3) Étienne De Crécy – Scratched (Featuring Belita Woods)
What is a French dance music record doing on this chart? Michael “Clip” Payne from P-Funk teamed up with Étienne De Crécy to produce his 2000 release, “Tempovision”. Clip brought along P-Funk vocalist Belita Woods for the recording sessions and she’s singing all over the De Crécy album, but “Scratched” is the tune from this release that I constantly have on repeat. Belita Woods toured and recorded with P-Funk from the mid 1980s until her death in 2012, but maybe more well known for her work as lead vocalist of the disco group Brainstorm. I simply adore her sound and she is sorely missed.
4) Pat Lewis – Can’t Shake It Loose
I love George Clinton’s early work as a Northern Soul songwriter and producer. While this cut may scream Motown to you, George’s Detroit sound is a bit more loose and honestly more listenable because there always little things to pick up on in the mix. Pat Lewis really delivers a precise and lush vocal performance. If you listen to this song a few times, it will stick in your head and like the song title says you won’t be able to “Shake It loose”.
5) Parlet – Help From My Friends
Probably the strongest song from the final 1980 album from Parlet, “Play Me or Trade Me” (now not available digitally for some reason, while the first two Parlet albums are). This is really a top P-Funk jam / work out with a full-on horn section, shiny synths, plunky pianos and a rock solid groove provided by drummer Tyrone Lampkin. The women of this line up of Parlet – Jeanette Washington, Janice Evans, and Shirley Hayden – are not as loose here as their counterparts the Brides of Funkenstein, and they really mainly sing together as one unit. This tune is all about female bonding, like the chant goes “Can I get a little help from my friends?” and the lyrics are written by Ron Dunbar.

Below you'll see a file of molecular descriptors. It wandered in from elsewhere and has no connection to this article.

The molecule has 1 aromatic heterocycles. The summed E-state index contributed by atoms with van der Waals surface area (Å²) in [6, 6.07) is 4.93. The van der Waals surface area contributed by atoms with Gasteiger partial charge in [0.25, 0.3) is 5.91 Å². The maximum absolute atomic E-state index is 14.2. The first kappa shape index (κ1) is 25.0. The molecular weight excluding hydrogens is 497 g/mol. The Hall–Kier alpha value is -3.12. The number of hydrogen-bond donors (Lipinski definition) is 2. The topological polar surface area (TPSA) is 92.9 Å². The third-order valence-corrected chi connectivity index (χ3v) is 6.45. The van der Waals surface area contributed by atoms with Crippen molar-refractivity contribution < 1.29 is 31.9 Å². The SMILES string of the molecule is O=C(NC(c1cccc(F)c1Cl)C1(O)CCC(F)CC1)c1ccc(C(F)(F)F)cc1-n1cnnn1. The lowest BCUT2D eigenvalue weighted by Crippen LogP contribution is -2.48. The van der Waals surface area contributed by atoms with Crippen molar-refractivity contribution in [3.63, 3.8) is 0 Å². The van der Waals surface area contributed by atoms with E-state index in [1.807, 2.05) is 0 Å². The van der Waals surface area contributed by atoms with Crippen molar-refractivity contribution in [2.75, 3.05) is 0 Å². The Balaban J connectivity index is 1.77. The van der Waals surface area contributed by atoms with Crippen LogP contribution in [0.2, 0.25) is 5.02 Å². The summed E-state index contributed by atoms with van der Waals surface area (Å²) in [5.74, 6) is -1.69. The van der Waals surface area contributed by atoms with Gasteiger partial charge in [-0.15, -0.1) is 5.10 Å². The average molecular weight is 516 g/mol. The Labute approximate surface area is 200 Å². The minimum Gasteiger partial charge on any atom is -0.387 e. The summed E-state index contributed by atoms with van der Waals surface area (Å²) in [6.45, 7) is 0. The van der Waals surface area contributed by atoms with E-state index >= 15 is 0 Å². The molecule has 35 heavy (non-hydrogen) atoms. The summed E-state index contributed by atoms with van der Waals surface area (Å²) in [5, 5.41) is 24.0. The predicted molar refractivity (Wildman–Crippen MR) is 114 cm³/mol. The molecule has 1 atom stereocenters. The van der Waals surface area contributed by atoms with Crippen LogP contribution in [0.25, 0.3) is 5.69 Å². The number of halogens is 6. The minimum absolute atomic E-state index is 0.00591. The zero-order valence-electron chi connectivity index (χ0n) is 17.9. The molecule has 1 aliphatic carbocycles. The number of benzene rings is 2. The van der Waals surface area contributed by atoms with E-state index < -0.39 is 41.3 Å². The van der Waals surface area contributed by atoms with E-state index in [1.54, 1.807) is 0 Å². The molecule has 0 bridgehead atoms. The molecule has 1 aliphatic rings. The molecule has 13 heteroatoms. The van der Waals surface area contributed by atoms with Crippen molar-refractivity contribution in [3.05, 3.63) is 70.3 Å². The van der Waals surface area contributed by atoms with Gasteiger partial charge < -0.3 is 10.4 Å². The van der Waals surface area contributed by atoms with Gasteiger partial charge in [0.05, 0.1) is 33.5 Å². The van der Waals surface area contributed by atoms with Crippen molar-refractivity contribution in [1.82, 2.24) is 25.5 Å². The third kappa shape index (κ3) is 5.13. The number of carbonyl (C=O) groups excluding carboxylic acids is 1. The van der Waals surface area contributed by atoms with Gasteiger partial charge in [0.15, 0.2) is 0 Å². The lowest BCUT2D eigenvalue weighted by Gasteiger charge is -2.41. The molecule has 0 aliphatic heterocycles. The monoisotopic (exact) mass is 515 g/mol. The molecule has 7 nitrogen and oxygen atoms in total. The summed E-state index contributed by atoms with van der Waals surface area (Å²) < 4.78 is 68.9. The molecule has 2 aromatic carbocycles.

6) Brides of Funkenstein – Mother May I
Another selection from the 1979 “Never Buy Texas From A Cowboy” album, a release which is so great from start to finish it’s hard to pick your favorite tracks. This song also about “mothers” and has a family vibe as the Brides are joined by George Clinton’s son TreyLewd both as a vocalist and a co-writer. This song is wildly dynamic because it goes from a ballad to a whole on funk freak out once it hits the change. Sonically complex, it has sections with scorching rock guitar solos, and others with disco strings set against jazzy horns and Brazilian percussions. In my lifetime of listening to music, I have never heard any other song cover so much musical ground in 5 minutes. And I have not even talked about the incredibly soulful vocals yet!! It’s also fun to hear TreyLewd interrupting the Brides with his own vocal lines and also singing with his dad, who also appears on “Mother May I”.
7) Tamala Lewis – If You Can Stand Me
Another family affair here – Tamala Lewis and George Clinton’s son is TreyLewd. Tamala Lewis aka Vivivan Lewis turns in her lone 45 single release from 1965 with the lead being a tune called “You Won’t Say Nothing” but this flip is my favourite, with Clinton being the sole writer on the tune. And you hear George prominently singing in the mix and his vocal group The Parliaments backing Tamala. The lyrics are cheeky, “I’m yours if you can stand me” – it’s a sentiment I can totally pick up on from George. It exactly expresses his persona if you know him personally like I do. I love Tamala’s singing on this, it’s super unique and very youthful.
8) Jessica Cleaves and George Clinton – Send A Gram
George Clinton’s solo career does not include any duets with female singers. Nor did the Parliament or Funkadelic albums feature any big vocal trade-offs with women and the lead singers, those albums were primarily all-male affair vocal affairs. Sure, you hear George in the background of the Brides of Funkenstein and Parlet records, adding in little sing-songy lines, but I believe “Send A Gram” to be his only official vocal duet with a woman.